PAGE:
July-August 2006 Photographs

Scroll down and view just a sample of the many

photos you will see each month

in The Kentucky Explorer magazine.


 

Ivan K. Baker, 5007 Miles Lane, Louisville, KY 40219, shares this photo of his father's (Miles B. Baker) family. Miles was eight years old when this photo was taken. The family was in mourning because of the death of an 18-year-old daughter, Ina. There were three other children who died, all during infancy: George, 1864-1865; Elbert, 1882-1884; and an unnamed girl in 1884. Pictured, l-r: Lillie Dale, 1876-1967, married Jesse B. Smith; Henry LaFayette, 1859-1946, married Margaret Barry; Nancy Minerva, 1871-1904, married Warren Smith; Nellie (behind tree), 1878-1968, married Dr. J. E. Pingusly; Miles Beamer, 1880-1965, married Flourine Sprague; Mary Pearl, 1874-1951, married Kirby Smith; Thomas Jefferson Baker, 1832-1916; Minnie, 1866-1934, married Warren Wright; Minerva Rosetta Bryan Baker, 1838-1910; Tina, 1868-1951, married Simon Oetzel; Margaret Agusta, 1860-1948, married Jesse Stephens; and Martha, 1862-1943, married Nelson Gosney. The little ones are Verner and Elva, children of Martha and Nelson Gosney. A pet crow is on a perch above Henry LaFayette's head. The photo was taken at the old Hampton Bryan home on Wolfe Road in Campbell County, Kentucky. Thomas J. Baker was the son of James and Charlotte Sturgis Harris Baker. Minerva Rosetta Bryan was the daughter of Hampton and Margaret Gosney Bryan and great-granddaughter of Mary Boone Bryan, sister of Colonel Daniel Boone.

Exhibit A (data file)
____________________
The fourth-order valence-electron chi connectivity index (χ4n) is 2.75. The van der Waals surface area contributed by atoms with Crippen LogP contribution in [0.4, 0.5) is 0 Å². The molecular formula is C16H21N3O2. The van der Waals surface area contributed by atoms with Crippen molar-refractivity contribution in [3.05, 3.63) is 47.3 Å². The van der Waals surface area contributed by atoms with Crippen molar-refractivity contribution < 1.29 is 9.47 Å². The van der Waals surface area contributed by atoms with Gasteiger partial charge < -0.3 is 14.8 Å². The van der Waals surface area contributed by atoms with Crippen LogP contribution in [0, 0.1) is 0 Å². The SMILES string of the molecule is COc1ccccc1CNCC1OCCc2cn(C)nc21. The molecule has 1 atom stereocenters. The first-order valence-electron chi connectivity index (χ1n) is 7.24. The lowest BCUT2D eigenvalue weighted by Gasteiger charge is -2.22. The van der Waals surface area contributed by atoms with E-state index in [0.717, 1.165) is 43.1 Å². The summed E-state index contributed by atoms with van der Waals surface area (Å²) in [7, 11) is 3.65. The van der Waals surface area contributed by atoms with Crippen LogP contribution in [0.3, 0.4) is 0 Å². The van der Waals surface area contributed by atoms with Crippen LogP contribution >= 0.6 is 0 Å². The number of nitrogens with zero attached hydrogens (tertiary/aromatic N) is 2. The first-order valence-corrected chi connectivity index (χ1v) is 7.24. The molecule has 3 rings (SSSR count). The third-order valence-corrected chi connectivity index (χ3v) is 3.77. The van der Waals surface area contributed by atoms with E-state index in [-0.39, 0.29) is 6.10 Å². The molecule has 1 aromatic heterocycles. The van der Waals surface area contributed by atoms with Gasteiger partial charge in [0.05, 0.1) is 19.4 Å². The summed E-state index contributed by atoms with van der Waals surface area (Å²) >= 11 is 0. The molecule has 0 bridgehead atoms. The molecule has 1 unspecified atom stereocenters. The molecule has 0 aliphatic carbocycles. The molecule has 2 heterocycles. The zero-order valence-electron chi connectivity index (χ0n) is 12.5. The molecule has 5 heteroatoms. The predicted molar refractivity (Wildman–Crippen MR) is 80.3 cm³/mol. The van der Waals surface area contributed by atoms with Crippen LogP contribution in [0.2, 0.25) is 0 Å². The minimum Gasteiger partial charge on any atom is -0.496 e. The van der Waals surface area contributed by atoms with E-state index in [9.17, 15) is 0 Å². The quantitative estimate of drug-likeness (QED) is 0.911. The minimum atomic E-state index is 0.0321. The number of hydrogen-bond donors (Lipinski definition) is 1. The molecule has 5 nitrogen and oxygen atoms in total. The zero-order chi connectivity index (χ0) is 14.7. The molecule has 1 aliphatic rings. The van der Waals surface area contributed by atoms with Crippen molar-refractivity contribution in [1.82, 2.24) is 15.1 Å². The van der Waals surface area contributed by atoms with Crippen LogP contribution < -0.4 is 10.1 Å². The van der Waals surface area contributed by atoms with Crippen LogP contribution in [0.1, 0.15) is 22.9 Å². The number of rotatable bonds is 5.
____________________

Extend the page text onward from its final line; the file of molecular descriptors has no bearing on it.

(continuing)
A cold, snowy scene long ago at the old mill at Prospect, Jefferson County, Kentucky.


The U. S. Post Office at Mill Springs, Wayne County, Kentucky, as it appeared in June 1996.


The Richard And Mahala Turner Watkins Family. Verl Bowman, 2517 Lower Twin Road, Jackson, KY 41339, brother of Dorothy Bowman Pass, shares this photo of his grandparents and their children, ca. 1905. Standing, l-r: Josie, Willie, and Clint. Front, l-r: Richard, holding Matt (grandfather of Darlene Howard, Kentucky Explorer office manager); Lou (Verl's mother); and Mahala, holding Herman. Verl lives on a portion of his parents' (Joe and Lou Bowman) property on Lower Twin Creek in Breathitt County.